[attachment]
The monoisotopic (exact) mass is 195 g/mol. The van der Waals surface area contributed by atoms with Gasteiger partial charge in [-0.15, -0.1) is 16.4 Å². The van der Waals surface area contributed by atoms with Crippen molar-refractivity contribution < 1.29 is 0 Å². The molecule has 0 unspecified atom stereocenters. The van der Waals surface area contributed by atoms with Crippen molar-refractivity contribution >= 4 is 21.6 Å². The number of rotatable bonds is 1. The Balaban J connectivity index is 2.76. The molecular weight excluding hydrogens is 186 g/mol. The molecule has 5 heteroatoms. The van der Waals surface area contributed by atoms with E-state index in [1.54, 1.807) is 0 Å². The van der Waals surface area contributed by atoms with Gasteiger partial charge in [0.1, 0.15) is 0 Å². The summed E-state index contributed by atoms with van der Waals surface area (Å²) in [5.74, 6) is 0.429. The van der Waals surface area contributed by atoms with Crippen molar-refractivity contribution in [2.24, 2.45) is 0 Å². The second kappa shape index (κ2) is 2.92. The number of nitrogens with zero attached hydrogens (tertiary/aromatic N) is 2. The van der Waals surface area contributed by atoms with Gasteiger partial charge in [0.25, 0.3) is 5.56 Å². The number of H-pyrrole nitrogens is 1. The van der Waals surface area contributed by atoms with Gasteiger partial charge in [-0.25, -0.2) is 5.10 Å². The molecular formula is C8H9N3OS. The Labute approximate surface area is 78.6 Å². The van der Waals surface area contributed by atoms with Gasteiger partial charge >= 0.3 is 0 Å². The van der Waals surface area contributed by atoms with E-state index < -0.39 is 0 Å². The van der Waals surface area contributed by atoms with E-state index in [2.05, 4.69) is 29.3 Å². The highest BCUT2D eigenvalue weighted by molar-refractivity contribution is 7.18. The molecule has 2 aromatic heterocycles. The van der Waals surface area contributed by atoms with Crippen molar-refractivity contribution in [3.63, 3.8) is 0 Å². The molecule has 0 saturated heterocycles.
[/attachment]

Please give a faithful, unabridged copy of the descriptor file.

The monoisotopic (exact) mass is 195 g/mol. The van der Waals surface area contributed by atoms with Gasteiger partial charge in [-0.15, -0.1) is 16.4 Å². The van der Waals surface area contributed by atoms with Crippen molar-refractivity contribution < 1.29 is 0 Å². The molecule has 0 unspecified atom stereocenters. The van der Waals surface area contributed by atoms with Crippen molar-refractivity contribution >= 4 is 21.6 Å². The number of rotatable bonds is 1. The Balaban J connectivity index is 2.76. The molecular weight excluding hydrogens is 186 g/mol. The molecule has 5 heteroatoms. The van der Waals surface area contributed by atoms with E-state index in [1.54, 1.807) is 0 Å². The van der Waals surface area contributed by atoms with Gasteiger partial charge in [0.1, 0.15) is 0 Å². The summed E-state index contributed by atoms with van der Waals surface area (Å²) in [5.74, 6) is 0.429. The van der Waals surface area contributed by atoms with Crippen molar-refractivity contribution in [2.24, 2.45) is 0 Å². The second kappa shape index (κ2) is 2.92. The number of nitrogens with zero attached hydrogens (tertiary/aromatic N) is 2. The van der Waals surface area contributed by atoms with Gasteiger partial charge in [0.25, 0.3) is 5.56 Å². The number of H-pyrrole nitrogens is 1. The van der Waals surface area contributed by atoms with Gasteiger partial charge in [-0.25, -0.2) is 5.10 Å². The molecular formula is C8H9N3OS. The Labute approximate surface area is 78.6 Å². The van der Waals surface area contributed by atoms with Gasteiger partial charge >= 0.3 is 0 Å². The van der Waals surface area contributed by atoms with E-state index < -0.39 is 0 Å². The van der Waals surface area contributed by atoms with E-state index in [2.05, 4.69) is 29.3 Å². The highest BCUT2D eigenvalue weighted by molar-refractivity contribution is 7.18. The molecule has 2 aromatic heterocycles. The van der Waals surface area contributed by atoms with Crippen molar-refractivity contribution in [3.63, 3.8) is 0 Å². The molecule has 0 saturated heterocycles.